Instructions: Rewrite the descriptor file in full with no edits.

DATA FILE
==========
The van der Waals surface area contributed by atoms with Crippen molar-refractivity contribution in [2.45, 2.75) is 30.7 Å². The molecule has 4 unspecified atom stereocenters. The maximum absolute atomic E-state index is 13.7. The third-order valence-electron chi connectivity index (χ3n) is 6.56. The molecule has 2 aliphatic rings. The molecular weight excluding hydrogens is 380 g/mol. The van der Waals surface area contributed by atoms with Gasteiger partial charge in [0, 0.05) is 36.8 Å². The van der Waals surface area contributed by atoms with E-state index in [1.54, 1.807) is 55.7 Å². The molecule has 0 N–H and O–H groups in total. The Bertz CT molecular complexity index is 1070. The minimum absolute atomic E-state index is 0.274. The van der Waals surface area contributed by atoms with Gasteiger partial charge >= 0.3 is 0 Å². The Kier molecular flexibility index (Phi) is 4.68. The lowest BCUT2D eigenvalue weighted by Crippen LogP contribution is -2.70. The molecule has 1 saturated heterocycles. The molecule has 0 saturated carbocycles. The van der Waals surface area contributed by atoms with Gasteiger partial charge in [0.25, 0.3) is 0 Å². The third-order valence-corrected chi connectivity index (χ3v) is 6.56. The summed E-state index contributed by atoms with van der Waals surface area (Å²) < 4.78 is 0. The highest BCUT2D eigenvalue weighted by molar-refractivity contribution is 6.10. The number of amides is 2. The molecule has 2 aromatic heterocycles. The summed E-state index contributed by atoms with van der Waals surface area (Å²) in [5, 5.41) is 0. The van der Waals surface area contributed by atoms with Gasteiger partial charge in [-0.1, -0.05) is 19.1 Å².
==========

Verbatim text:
The van der Waals surface area contributed by atoms with Crippen molar-refractivity contribution in [2.45, 2.75) is 30.7 Å². The molecule has 4 unspecified atom stereocenters. The maximum absolute atomic E-state index is 13.7. The third-order valence-electron chi connectivity index (χ3n) is 6.56. The molecule has 2 aliphatic rings. The molecular weight excluding hydrogens is 380 g/mol. The van der Waals surface area contributed by atoms with Gasteiger partial charge in [0, 0.05) is 36.8 Å². The van der Waals surface area contributed by atoms with E-state index in [1.54, 1.807) is 55.7 Å². The molecule has 0 N–H and O–H groups in total. The Bertz CT molecular complexity index is 1070. The minimum absolute atomic E-state index is 0.274. The van der Waals surface area contributed by atoms with Gasteiger partial charge >= 0.3 is 0 Å². The Kier molecular flexibility index (Phi) is 4.68. The lowest BCUT2D eigenvalue weighted by Crippen LogP contribution is -2.70. The molecule has 1 saturated heterocycles. The molecule has 0 saturated carbocycles. The van der Waals surface area contributed by atoms with Gasteiger partial charge in [0.25, 0.3) is 0 Å². The third-order valence-corrected chi connectivity index (χ3v) is 6.56. The summed E-state index contributed by atoms with van der Waals surface area (Å²) < 4.78 is 0. The highest BCUT2D eigenvalue weighted by molar-refractivity contribution is 6.10. The number of amides is 2. The molecule has 2 aromatic heterocycles. The summed E-state index contributed by atoms with van der Waals surface area (Å²) in [5, 5.41) is 0. The van der Waals surface area contributed by atoms with Gasteiger partial charge in [-0.1, -0.05) is 19.1 Å².